“Tories give BBC reform ultimatum … Demands for broadcaster to stop chasing viewers” reads the headline. What, pray, does that mean? “THE BBC will be told to return to its public service roots and do away with highly commercial programmes such as The Voice as part of the widest-ranging shake-up of the corporation for a generation” tell Shipman, before the mildly sinister “BBC bosses will be put on notice this week”.
Then comes the first whopper: “Last night John Whittingdale, the culture secretary, appointed a board of eight advisers with a brief to conduct a ‘root-and-branch’ reform of the Corporation as part of the process of renewal of its royal charter, which will expire at the end of 2016”. There will not be any “root-and-branch” anything.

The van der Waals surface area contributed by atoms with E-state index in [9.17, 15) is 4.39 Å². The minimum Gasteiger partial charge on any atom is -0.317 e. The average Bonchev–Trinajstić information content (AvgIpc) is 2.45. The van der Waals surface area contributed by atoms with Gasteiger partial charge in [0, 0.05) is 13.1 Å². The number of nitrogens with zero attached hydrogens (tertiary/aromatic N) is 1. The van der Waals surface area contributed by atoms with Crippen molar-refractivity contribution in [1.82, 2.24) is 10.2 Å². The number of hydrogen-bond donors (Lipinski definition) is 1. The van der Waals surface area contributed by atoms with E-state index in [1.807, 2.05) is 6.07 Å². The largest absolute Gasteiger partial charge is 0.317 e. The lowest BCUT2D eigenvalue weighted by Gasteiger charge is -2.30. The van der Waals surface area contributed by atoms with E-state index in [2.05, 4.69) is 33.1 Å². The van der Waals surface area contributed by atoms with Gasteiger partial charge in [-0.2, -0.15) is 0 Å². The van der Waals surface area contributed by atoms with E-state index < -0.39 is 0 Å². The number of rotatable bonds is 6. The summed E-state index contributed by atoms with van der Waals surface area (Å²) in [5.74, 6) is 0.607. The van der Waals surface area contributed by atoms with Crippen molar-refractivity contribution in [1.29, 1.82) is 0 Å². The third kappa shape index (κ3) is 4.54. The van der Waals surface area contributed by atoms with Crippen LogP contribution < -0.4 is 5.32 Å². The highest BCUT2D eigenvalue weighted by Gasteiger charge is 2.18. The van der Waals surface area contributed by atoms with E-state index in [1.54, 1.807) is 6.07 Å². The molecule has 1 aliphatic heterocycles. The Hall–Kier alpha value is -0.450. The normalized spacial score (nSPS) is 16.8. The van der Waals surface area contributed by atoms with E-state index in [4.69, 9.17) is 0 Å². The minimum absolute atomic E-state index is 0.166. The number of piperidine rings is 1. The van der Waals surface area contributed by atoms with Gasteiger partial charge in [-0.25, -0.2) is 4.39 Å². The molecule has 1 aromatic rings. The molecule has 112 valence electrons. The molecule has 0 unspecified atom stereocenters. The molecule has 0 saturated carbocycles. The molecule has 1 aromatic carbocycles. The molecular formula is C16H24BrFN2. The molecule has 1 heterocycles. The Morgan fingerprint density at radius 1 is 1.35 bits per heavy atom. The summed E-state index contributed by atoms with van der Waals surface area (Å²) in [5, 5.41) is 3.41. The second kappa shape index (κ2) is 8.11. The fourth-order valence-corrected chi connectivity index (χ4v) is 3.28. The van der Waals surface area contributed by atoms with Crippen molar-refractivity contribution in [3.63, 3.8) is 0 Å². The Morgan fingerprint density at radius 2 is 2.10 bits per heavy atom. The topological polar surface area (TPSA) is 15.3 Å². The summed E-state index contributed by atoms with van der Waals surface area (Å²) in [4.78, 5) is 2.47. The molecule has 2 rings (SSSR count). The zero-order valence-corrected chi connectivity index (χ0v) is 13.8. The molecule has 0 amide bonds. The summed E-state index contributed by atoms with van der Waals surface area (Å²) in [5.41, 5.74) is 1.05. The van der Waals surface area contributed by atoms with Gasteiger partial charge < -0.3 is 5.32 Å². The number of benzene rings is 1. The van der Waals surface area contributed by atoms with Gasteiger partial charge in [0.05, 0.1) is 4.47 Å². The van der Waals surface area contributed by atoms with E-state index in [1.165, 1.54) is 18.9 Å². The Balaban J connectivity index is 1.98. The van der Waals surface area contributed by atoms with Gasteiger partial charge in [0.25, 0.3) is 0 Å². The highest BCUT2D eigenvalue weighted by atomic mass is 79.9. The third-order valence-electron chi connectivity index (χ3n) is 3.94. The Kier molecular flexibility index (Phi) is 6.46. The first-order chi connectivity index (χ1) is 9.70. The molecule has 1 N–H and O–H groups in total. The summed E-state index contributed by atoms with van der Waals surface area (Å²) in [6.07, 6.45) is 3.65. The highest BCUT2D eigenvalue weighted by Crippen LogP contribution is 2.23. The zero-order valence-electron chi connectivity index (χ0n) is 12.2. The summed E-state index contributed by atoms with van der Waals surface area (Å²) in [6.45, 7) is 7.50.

It gets worse: the green paper will supposedly “Suggest that the BBC website could be scaled back after complaints that it is killing local newspapers”. This is another blatant lie: as James Harding, now at the Beeb but a former Murdoch editor, has had to point out, what has done for local papers’ revenue is that there are less and less paid-for adverts, because of online sources such as Zoopla and Gumtree.